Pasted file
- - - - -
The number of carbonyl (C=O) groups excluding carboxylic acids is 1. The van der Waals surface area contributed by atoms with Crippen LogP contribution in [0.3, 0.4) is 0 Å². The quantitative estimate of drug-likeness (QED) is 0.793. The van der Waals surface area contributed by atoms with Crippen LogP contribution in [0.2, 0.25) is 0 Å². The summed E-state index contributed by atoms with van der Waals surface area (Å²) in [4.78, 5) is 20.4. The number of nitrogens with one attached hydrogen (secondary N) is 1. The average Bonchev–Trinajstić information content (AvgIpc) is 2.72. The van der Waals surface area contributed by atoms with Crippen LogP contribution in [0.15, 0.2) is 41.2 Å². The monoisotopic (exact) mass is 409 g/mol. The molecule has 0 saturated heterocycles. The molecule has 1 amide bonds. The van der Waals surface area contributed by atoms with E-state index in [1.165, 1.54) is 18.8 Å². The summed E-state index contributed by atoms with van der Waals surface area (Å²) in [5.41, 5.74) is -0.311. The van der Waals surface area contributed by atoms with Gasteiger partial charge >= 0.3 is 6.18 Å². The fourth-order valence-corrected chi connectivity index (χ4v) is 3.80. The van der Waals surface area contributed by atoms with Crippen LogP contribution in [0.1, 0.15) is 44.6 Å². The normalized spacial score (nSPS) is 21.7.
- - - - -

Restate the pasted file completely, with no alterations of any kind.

The number of carbonyl (C=O) groups excluding carboxylic acids is 1. The van der Waals surface area contributed by atoms with Crippen LogP contribution in [0.3, 0.4) is 0 Å². The quantitative estimate of drug-likeness (QED) is 0.793. The van der Waals surface area contributed by atoms with Crippen LogP contribution in [0.2, 0.25) is 0 Å². The summed E-state index contributed by atoms with van der Waals surface area (Å²) in [4.78, 5) is 20.4. The number of nitrogens with one attached hydrogen (secondary N) is 1. The average Bonchev–Trinajstić information content (AvgIpc) is 2.72. The van der Waals surface area contributed by atoms with Crippen LogP contribution in [0.15, 0.2) is 41.2 Å². The monoisotopic (exact) mass is 409 g/mol. The molecule has 0 saturated heterocycles. The molecule has 1 amide bonds. The van der Waals surface area contributed by atoms with E-state index in [1.165, 1.54) is 18.8 Å². The summed E-state index contributed by atoms with van der Waals surface area (Å²) in [5.41, 5.74) is -0.311. The van der Waals surface area contributed by atoms with Gasteiger partial charge >= 0.3 is 6.18 Å². The fourth-order valence-corrected chi connectivity index (χ4v) is 3.80. The van der Waals surface area contributed by atoms with Crippen LogP contribution in [0.1, 0.15) is 44.6 Å². The normalized spacial score (nSPS) is 21.7.